Regarding battery switches, I believe the preferred solution today is three 'on/off' switches - house 'on/off', engine start 'on/off', and combine 'on/off'. I disagree with dockhead about not having the combine option and 'using jumper cables'. If you need to start the engine quickly and the start bank is dead, a switch is fast while jumper cables are slow.

I also have an ACR battery combiner, which is perfect (reliable and does the job) assuming the battery chemistry in both banks is the same.
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Old 21-09-2013, 07:41   #8
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Re: (2) 6 volt golf carts as a starting battery

There is no problem at all using the ACR in your application - even if you go with a 12V starting battery and 6V house banks. The only time an ACR would be problematic is if you mixed battery types like flooded and gel. There is no problem mixing battery sizes or characteristics of the same type and the charge cycles are the same (there is actually only a single profile for combined batteries).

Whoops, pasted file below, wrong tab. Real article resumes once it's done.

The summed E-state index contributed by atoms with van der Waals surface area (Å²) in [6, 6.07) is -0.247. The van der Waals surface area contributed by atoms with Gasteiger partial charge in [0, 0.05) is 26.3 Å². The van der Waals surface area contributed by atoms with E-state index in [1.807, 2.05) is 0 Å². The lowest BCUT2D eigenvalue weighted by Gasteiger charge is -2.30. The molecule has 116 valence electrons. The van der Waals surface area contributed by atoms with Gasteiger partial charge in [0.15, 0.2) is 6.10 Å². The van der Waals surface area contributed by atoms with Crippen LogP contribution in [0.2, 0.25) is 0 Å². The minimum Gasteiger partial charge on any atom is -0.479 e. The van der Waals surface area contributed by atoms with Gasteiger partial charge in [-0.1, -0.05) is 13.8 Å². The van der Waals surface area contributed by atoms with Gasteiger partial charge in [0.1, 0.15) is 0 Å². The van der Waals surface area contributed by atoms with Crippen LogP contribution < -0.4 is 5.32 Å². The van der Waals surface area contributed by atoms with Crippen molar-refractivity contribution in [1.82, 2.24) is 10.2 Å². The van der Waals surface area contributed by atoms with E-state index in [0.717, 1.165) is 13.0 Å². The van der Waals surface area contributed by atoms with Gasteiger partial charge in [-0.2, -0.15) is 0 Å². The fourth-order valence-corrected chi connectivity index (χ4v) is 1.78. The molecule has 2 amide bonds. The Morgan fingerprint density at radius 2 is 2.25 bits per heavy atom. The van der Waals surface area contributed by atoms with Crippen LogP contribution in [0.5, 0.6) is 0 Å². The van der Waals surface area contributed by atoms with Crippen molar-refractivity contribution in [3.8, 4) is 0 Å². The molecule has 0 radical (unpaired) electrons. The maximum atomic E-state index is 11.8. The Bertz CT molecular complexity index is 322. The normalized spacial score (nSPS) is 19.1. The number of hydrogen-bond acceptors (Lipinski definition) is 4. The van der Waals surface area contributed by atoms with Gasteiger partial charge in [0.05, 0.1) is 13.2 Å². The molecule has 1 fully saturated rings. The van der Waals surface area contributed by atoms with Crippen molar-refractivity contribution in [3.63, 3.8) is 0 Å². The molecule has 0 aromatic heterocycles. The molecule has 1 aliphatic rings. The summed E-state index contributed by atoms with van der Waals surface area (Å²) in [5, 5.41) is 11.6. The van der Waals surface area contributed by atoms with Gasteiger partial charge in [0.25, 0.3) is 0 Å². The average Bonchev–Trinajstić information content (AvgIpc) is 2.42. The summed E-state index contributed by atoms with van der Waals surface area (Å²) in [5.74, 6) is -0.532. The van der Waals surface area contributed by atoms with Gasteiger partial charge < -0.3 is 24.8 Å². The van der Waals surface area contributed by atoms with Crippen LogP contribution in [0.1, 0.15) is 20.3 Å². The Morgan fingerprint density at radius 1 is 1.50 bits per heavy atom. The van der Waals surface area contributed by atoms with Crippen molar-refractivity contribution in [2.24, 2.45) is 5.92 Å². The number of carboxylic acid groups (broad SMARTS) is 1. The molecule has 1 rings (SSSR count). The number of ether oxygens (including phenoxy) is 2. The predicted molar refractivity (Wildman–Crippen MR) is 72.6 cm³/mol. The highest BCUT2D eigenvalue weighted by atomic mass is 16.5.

If you mostly keep the batteries on a charger and use the boat for short cruises, I would put all 4 6V batteries as a house bank and use that bank for engine starting also. There will be no problem turning a 20hp diesel using 6V batteries or any other type of deep cycle.

However, this leaves you vulnerable to a dead bank and not being able to start the engine. If this is a concern, then I would just buy a cheap Walmart starting battery and keep the 4 6V in the house bank. Use the ACR to charge both banks.

But put the risk in perspective - you will have 450Ahr of house capacity - even a bilge pump running for a whole day or two will still leave you the ability to start the engine.

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Old 21-09-2013, 08:11   #9
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Re: (2) 6 volt golf carts as a starting battery

Simple lesson in difference between Deep Cycle and Starting batteries.

Storage of energy in any Lead/Acid storage cell is based on the chemical reaction between the lead "plates" in the battery and the sulfuric acid electrolyte.